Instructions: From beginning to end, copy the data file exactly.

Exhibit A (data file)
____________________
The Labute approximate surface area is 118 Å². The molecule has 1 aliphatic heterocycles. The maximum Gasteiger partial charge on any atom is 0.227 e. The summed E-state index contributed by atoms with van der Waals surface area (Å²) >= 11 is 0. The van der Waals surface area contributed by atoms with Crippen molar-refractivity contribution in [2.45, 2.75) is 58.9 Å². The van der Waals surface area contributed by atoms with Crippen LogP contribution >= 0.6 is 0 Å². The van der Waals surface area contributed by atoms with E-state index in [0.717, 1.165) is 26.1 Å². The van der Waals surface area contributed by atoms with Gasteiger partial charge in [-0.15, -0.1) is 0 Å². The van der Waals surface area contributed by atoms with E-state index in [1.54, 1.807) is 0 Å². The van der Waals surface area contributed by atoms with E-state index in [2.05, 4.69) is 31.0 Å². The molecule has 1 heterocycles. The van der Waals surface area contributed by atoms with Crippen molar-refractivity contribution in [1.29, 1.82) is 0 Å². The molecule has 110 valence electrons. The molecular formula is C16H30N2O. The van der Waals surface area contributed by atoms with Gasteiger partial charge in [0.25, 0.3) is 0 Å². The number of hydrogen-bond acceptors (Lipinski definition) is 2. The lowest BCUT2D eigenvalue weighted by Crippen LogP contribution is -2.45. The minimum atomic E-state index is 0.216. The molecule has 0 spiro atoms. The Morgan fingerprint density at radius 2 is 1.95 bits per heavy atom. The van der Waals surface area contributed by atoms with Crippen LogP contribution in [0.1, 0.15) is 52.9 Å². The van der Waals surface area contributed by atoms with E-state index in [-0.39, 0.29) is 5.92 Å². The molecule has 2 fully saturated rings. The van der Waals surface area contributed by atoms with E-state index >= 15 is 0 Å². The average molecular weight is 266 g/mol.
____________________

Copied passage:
The Labute approximate surface area is 118 Å². The molecule has 1 aliphatic heterocycles. The maximum Gasteiger partial charge on any atom is 0.227 e. The summed E-state index contributed by atoms with van der Waals surface area (Å²) >= 11 is 0. The van der Waals surface area contributed by atoms with Crippen molar-refractivity contribution in [2.45, 2.75) is 58.9 Å². The van der Waals surface area contributed by atoms with Crippen LogP contribution >= 0.6 is 0 Å². The van der Waals surface area contributed by atoms with E-state index in [0.717, 1.165) is 26.1 Å². The van der Waals surface area contributed by atoms with Gasteiger partial charge in [-0.15, -0.1) is 0 Å². The van der Waals surface area contributed by atoms with E-state index in [1.54, 1.807) is 0 Å². The van der Waals surface area contributed by atoms with E-state index in [2.05, 4.69) is 31.0 Å². The molecule has 1 heterocycles. The van der Waals surface area contributed by atoms with Crippen molar-refractivity contribution in [1.29, 1.82) is 0 Å². The molecule has 110 valence electrons. The molecular formula is C16H30N2O. The van der Waals surface area contributed by atoms with Gasteiger partial charge in [0.25, 0.3) is 0 Å². The number of hydrogen-bond acceptors (Lipinski definition) is 2. The lowest BCUT2D eigenvalue weighted by Crippen LogP contribution is -2.45. The minimum atomic E-state index is 0.216. The molecule has 0 spiro atoms. The Morgan fingerprint density at radius 2 is 1.95 bits per heavy atom. The van der Waals surface area contributed by atoms with Crippen LogP contribution in [0.1, 0.15) is 52.9 Å². The van der Waals surface area contributed by atoms with E-state index in [-0.39, 0.29) is 5.92 Å². The molecule has 2 fully saturated rings. The van der Waals surface area contributed by atoms with E-state index >= 15 is 0 Å². The average molecular weight is 266 g/mol.